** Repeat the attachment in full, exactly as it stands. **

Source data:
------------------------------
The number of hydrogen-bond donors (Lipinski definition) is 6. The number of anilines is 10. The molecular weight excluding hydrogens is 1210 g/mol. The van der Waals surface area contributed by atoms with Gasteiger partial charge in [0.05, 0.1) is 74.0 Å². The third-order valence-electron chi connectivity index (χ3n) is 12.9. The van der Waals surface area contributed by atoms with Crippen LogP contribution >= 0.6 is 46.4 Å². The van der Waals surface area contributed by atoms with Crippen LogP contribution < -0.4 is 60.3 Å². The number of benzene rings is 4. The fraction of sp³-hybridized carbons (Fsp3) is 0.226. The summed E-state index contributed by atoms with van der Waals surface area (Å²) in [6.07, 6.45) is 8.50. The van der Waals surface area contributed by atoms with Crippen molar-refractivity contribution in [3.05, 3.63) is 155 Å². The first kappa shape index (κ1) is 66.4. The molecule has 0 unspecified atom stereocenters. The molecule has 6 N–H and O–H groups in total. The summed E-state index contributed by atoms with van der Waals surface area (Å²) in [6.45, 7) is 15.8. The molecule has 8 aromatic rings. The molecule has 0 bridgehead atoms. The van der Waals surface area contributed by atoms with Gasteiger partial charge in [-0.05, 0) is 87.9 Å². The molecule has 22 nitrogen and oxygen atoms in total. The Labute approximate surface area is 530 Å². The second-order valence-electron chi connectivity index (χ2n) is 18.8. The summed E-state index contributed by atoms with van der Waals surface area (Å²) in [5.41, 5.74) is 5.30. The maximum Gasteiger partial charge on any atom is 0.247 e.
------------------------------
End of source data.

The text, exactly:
The number of hydrogen-bond donors (Lipinski definition) is 6. The number of anilines is 10. The molecular weight excluding hydrogens is 1210 g/mol. The van der Waals surface area contributed by atoms with Gasteiger partial charge in [0.05, 0.1) is 74.0 Å². The third-order valence-electron chi connectivity index (χ3n) is 12.9. The van der Waals surface area contributed by atoms with Crippen LogP contribution >= 0.6 is 46.4 Å². The van der Waals surface area contributed by atoms with Crippen LogP contribution < -0.4 is 60.3 Å². The number of benzene rings is 4. The fraction of sp³-hybridized carbons (Fsp3) is 0.226. The summed E-state index contributed by atoms with van der Waals surface area (Å²) in [6.07, 6.45) is 8.50. The van der Waals surface area contributed by atoms with Crippen molar-refractivity contribution in [3.05, 3.63) is 155 Å². The first kappa shape index (κ1) is 66.4. The molecule has 0 unspecified atom stereocenters. The molecule has 6 N–H and O–H groups in total. The summed E-state index contributed by atoms with van der Waals surface area (Å²) in [6.45, 7) is 15.8. The molecule has 8 aromatic rings. The molecule has 0 bridgehead atoms. The van der Waals surface area contributed by atoms with Gasteiger partial charge in [-0.05, 0) is 87.9 Å². The molecule has 22 nitrogen and oxygen atoms in total. The Labute approximate surface area is 530 Å². The second-order valence-electron chi connectivity index (χ2n) is 18.8. The summed E-state index contributed by atoms with van der Waals surface area (Å²) in [5.41, 5.74) is 5.30. The maximum Gasteiger partial charge on any atom is 0.247 e.